Health care is connected to every aspect of society. We rely on highly qualified physicians to keep us healthy by using their vast knowledge and progressively more advanced clinical tools and resources. But physicians around the world involved in developing new modes of care face many challenges. Taking care of a growing (and aging) population, keeping up to date with the latest medical innovations and health technologies, and responding to the needs of more accountable patients all have increased pressures on health care providers.


In recent years in many countries around the world, new trends have shifted the focus from disease treatment to health management. Patients increasingly aim for improved quality of life and are more interested in topics related to disease prevention or wellness. New technologies such as artificial intelligence or robotics can improve the accuracy of treatment by significantly reducing the likelihood of error, promoting better quality outcomes.

With these evolving challenges set to grow in the years to come, how can we help prepare physicians for the next decade? What skills will the physician of the future require to provide the best care for their patients? How will care be delivered? And how will technological developments affect the training of healthcare professionals and daily practice?

The report “Clinician of the Future” (Elsevier Health, March 2022) explores global trends and changes that will impact the future of health care. The report is based on interviews with nearly 3,000 clinicians from 111 countries to explore what health care will look like 10 years from now and how we can meet the challenges to come.


Digitization is changing the way health care is delivered leading to the need for a new set of skills for clinical staff and patients accessing the new services as well.

A strong need has emerged for health care services to develop a network and an interdependent system among all actors involved in the care and prevention pathway. At the center of this system is the figure of digital experts.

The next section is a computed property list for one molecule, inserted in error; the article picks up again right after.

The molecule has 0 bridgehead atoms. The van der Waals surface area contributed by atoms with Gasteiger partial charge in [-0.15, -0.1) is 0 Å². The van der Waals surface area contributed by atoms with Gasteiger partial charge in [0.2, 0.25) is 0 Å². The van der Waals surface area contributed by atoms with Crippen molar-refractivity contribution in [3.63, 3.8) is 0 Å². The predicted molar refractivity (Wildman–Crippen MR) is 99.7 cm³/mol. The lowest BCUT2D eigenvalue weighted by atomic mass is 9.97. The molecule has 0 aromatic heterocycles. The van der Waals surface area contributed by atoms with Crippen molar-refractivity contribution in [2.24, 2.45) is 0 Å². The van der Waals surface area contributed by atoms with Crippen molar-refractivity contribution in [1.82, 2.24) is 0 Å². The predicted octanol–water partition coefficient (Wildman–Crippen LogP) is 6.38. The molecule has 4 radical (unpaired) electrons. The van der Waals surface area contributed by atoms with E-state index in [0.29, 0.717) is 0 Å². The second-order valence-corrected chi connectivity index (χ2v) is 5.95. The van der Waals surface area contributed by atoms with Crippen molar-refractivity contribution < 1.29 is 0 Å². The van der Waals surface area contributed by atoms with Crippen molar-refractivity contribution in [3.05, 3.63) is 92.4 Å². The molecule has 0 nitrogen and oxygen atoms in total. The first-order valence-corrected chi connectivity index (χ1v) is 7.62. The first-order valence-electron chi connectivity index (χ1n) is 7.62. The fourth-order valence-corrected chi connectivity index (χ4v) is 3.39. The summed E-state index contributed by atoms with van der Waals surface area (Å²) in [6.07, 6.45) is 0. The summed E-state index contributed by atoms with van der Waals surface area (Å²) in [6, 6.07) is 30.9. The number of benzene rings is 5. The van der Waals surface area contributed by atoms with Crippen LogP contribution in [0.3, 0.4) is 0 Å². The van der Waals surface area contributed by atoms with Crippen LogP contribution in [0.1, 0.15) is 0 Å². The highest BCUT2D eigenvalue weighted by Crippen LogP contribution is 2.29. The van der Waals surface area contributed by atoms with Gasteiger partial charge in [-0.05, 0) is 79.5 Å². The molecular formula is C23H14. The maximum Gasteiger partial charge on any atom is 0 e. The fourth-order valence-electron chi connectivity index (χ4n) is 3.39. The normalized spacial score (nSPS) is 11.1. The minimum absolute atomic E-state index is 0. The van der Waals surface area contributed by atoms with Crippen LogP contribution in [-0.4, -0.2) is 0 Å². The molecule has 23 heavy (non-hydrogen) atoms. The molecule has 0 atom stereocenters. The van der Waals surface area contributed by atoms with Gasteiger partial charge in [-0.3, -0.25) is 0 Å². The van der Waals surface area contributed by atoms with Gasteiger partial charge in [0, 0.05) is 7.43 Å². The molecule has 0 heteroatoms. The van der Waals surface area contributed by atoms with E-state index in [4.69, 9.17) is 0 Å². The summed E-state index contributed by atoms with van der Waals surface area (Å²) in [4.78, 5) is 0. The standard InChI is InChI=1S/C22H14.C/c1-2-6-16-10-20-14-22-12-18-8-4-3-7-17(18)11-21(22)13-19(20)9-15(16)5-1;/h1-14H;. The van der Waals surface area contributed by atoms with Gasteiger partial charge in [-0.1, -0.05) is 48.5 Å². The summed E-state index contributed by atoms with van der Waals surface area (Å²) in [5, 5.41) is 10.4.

The establishment of digital platforms managed by experts aims to create a balanced relationship between patients and physicians, health facilities on the ground, pharmacies and hospitals.


Digital health aims to increase patient satisfaction in receiving health care services. Digital technologies are translated into health care through modalities that impact the patient’s medical care pathway at all stages-before, during, and after treatment.

Mobile health apps aim to simplify remote consultations and diagnoses, either between multiple physicians or between patient and physician. These include, videoconferencing tools for telemedicine consultations between physicians who share patient information while being in different locations with each other. Remote health care using the Internet and the support of related devices such as webcams, video links and smart devices that aims to give the patient access to needed information and materials.

Some mobile apps are better suited to the management of lower-level health care needs and can facilitate the exchange of information by acting as portals and facilitating the management of administrative tasks ranging from booking to scheduling appointments. These technologies encourage greater patient participation in the patient’s care journey. Such digital flow will enable better planning, translating into improved patient experience and satisfaction.


Health professionals and new professionals are involved together with patients and e-health companies in the technological change that will have to return citizens to a restructured digital health care through the dissemination of digital information tools in order to retire less adequate practices that can improve the appearance of care facilities.

In the area of clinical trials, strengthening the professional skill level is equally necessary. The research world today needs additional skills, not only medical, clinical, and research skills, but professional figures such as project managers, data managers, biostatisticians, and trial assistants. A field in which the researcher or investigator increasingly assumes the role of clinical trial initiator.


There has been rapid growth in the use of technology in health care, and physicians expect this trend to continue over the next decade. However, while technology offers enormous potential to improve the quality of care, physicians warn that technology could become a challenging burden in the next 10 years. It is widely understood that clinical processes and medical education will need to keep pace with technological advances; physicians identify education and training on the latest technical developments as a top priority for the next 10 years. Special attention will also be needed to ensure that all patient populations benefit from technology and to prevent an increase in existing global and national health inequalities.


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